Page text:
Theologian Konstantinos Delikostantis has a more comprehensive and systematic view of human rights that is based on an Orthodox point of view. He underlines the universal value of human rights and analyzes in a convincing way the affinity between human rights and the rights that Christianity offers. By exploring the historical roots and relations between the doctrine of human rights and Christianity, he emphasizes that “human rights have inherited much from Christianity, but they have conflicted with it, and he is certain that they express a different idea of freedom than the Christian one.”27 The tension that exists between Christianity and modernity today must lead to a creative dialogue and not to a fruitless conflict. The reason is that, if we want to understand and realize human rights, “an enlightened society of believers is better than a society that is comprised only of believers.” The same author concludes that “Church and theology cannot ignore the great importance of human rights.” As for the Orthodox tradition, Delikostantis maintains that the idea of human dignity has been developed differently in the East and the West:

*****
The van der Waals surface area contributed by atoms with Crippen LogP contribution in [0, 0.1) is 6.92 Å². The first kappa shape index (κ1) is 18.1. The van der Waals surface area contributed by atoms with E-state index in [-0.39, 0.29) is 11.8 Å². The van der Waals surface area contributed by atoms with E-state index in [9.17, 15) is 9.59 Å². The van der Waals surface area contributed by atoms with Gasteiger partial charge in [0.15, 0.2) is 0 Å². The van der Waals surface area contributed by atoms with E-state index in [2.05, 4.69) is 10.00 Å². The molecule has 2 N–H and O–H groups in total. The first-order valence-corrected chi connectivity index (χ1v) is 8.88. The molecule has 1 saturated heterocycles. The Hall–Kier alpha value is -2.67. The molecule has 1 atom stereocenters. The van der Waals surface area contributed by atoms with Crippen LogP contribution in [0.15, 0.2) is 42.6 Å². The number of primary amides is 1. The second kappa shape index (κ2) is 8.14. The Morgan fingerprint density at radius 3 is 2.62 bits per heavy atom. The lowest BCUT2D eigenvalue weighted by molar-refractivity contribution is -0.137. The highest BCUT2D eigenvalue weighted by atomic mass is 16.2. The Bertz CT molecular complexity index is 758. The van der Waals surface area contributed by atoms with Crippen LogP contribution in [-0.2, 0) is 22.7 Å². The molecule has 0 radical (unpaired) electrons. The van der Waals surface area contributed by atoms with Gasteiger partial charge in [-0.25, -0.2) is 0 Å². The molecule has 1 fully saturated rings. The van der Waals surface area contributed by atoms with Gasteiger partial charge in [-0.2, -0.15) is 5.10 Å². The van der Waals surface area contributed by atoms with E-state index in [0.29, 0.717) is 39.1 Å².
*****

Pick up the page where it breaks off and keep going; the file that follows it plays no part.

Human freedom, which is a gift of the divine grace, does not insist on claiming rights but considers itself embedded in a web of love, which is realized as a constant self-overcoming and movement towards one’s fellow human being. The fundamental human right that can be inferred from the thought of Orthodox spirituality is the right “to love God in the fellow human being, to love one’s fellow human being for God’s sake.”28